Derek Johnson reviews a new MIDI output expander and ruminates on the release of a herd of Electronic Cow programs as shareware.
The fruitful gadget lab that is New Zealander Mario Becroft's workshop has produced many a handy ST add‑on, including the Qwertyx PC AT keyboard/serial mouse interface, IDE hard disk Interface/TOS 2.06 upgrade board, and ST VGA monitor adaptor. As mentioned a few months ago, Becroft's latest product is the MIDI‑3 multiple MIDI port adaptor. Given the right MIDI sequencing software, this device allows you to run a total of four independent MIDI streams, including the ST's existing MIDI Out. That's 64 MIDI channels in all.
MIDI‑3 is a utilitarian device with no frills. The one that I reviewed had a blank exterior, lacking even a screened or stuck‑on name, and no instructions. (The latter should be available soon.) The interface simply plugs into the ST's modem port, and if you're a C‑Lab Creator/Notator user (I'm not), your software will apparently automatically recognise MIDI‑3 as an Export, C‑Lab's own three‑way MIDI expander. Steinberg Cubase users (that's me!) should make sure that the Export driver is in the MROS folder. Though I wasn't able to test the interface with other multiple port‑supporting software, MIDI‑3's output 1 behaves as an extra MIDI Out for Hollis Research's Trackman and Roni Music's Sweet 16 sequencers. The MIDI sockets on the interface aren't labelled, but you soon learn that MIDI Outs 1, 2 and 3 go from right to left as you view the ST head‑on.
If there's a problem with MIDI‑3, it's the one that affects all ST interfaces built along these lines: there are timing and delay problems with data appearing on each numerically higher output, and the busier your arrangement, the more prone data is to clogging on the higher MIDI channels and on the higher‑numbered MIDI Outs. The delays aren't generally audible — I've heard much worse while trying to debug USB MIDI interfaces running under OMS on an Apple G4 — but you'll know when your arrangement is too dense due to a preponderance of choked notes. Under normal circumstances you may never be aware of a problem, though parts that are particularly time‑sensitive, such as drums, should be kept to lower channels on the ST's main MIDI Out.
I also found that the MIDI‑3 had a tendency to come unplugged while I was configuring MIDI leads; though this shouldn't be a problem once everything's set up, some way of securing the interface to the modem port's securing nuts would have been nice.
As for competition, Keychange Music's Proper Job, which is a little more expensive, offers a merging MIDI In and improved MIDI handling, due to interfacing with the printer port. However, it only works with Cubase. The MIDI‑3 requires no PSU and really is plug‑and‑play, for at least two major ST sequencing platforms.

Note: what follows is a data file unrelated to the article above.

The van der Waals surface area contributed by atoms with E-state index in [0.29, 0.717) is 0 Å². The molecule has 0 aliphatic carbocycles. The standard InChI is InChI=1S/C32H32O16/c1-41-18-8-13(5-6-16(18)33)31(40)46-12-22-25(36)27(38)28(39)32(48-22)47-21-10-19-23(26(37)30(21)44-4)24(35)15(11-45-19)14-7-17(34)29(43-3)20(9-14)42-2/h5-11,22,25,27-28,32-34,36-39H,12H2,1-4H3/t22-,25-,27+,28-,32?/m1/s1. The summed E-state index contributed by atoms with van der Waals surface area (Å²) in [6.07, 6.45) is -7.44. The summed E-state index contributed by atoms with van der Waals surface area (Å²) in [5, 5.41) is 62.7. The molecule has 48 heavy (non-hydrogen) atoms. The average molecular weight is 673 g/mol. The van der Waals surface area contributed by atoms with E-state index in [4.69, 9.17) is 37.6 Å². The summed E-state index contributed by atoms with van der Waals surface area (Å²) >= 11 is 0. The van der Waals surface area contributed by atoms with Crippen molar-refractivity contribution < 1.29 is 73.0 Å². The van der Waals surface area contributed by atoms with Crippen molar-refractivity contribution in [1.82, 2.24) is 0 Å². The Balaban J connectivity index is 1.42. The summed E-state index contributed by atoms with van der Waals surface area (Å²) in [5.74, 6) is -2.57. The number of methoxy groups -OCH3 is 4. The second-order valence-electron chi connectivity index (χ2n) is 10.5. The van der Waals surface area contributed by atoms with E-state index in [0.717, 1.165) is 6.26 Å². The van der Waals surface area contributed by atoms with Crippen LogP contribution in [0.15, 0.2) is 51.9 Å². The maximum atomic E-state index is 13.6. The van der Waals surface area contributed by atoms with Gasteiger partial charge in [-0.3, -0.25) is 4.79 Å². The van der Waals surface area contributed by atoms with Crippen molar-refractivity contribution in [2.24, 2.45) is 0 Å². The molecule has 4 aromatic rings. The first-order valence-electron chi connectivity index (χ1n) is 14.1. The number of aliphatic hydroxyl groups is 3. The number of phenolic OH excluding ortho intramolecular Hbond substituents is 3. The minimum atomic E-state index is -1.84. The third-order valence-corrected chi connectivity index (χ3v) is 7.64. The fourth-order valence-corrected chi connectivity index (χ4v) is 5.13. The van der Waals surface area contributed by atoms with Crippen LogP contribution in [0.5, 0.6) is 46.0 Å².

Regular readers of this column will know that I often mention new software from quirky independent developer Electronic Cow. Sadly, Danny MacAleer, E. Cow head steer, has decided that he will no longer have time to develop anything new. I'm sorry to hear that this hard‑working chap won't be releasing new software in his distinctive cowhide‑effect packaging, and think he deserves a big thanks for putting so much into the Atari platform. Altruistically, his Electronic Cow web site is now offering all software as shareware; stump up the very reasonable shareware fees, and you'll be rewarded with a printed manual (and support) for your chosen software. This is quite an incentive; none of the software is difficult to use, but the manuals provide useful background.
So, perhaps for the last time, let's run through the Electronic Cow herd (with their new shareware fees):
- Squash It! (£20) is a sophisticated sample editor. More than 40 effect and processing algorithms are available, including unusual sound processors such as Explode, Granularise, Smooth, Expand, Erode and more. Save your results as AVR files, or beam them over MIDI to a sampler.
- Sound Chip Synth (£10) offers real‑time monophonic analogue‑style synthesis using the ST's sound chip. Layer up to three oscillators and treat them with a four‑stage envelope generator and LFO modulation. SCS can be played in real time via MIDI, with finished sounds saveable as AVR samples.
- Snippit Synth (£10) provides a variant of granular synthesis, whereby tiny sonic chunks, each with user definable temporal, spectral and amplitude characteristics, are combined to form a finished sound. Built‑in effects are provided, plus MIDI sample dump and sample import/export.
- Scribble Synth (£10) can be seen as additive synthesis made easy: sounds are created by scribbling on a virtual drawing pad, and the outcome can be saved as AVR samples or beamed to a sampler via MIDI sample dump.
- EC909 (£20) is a virtual combination of Roland TR909 analogue drum machine and TB303‑like bass line generator. Up to 10 drum and 10 bass patterns can be programmed, then arranged as a Song. Finished loops can be either exported as a sample, or sent, via MIDI, to an external sampler. You can even save a MIDI file template of your patterns.
- MIDI Arpeggiator (£10), despite its name, is an analogue‑style MIDI sequencer with real‑time editing features. Sequences can be exported as either Type 0 or 1 MIDI files, for importing into your favourite sequencing program.
- Charming Chaos (£10) is a customisable algorithmic MIDI sequencer. Music composed in Charming Chaos can be recorded in real time to disk as a Type 0 MIDI file, ready for export to your favourite MIDI sequencing package.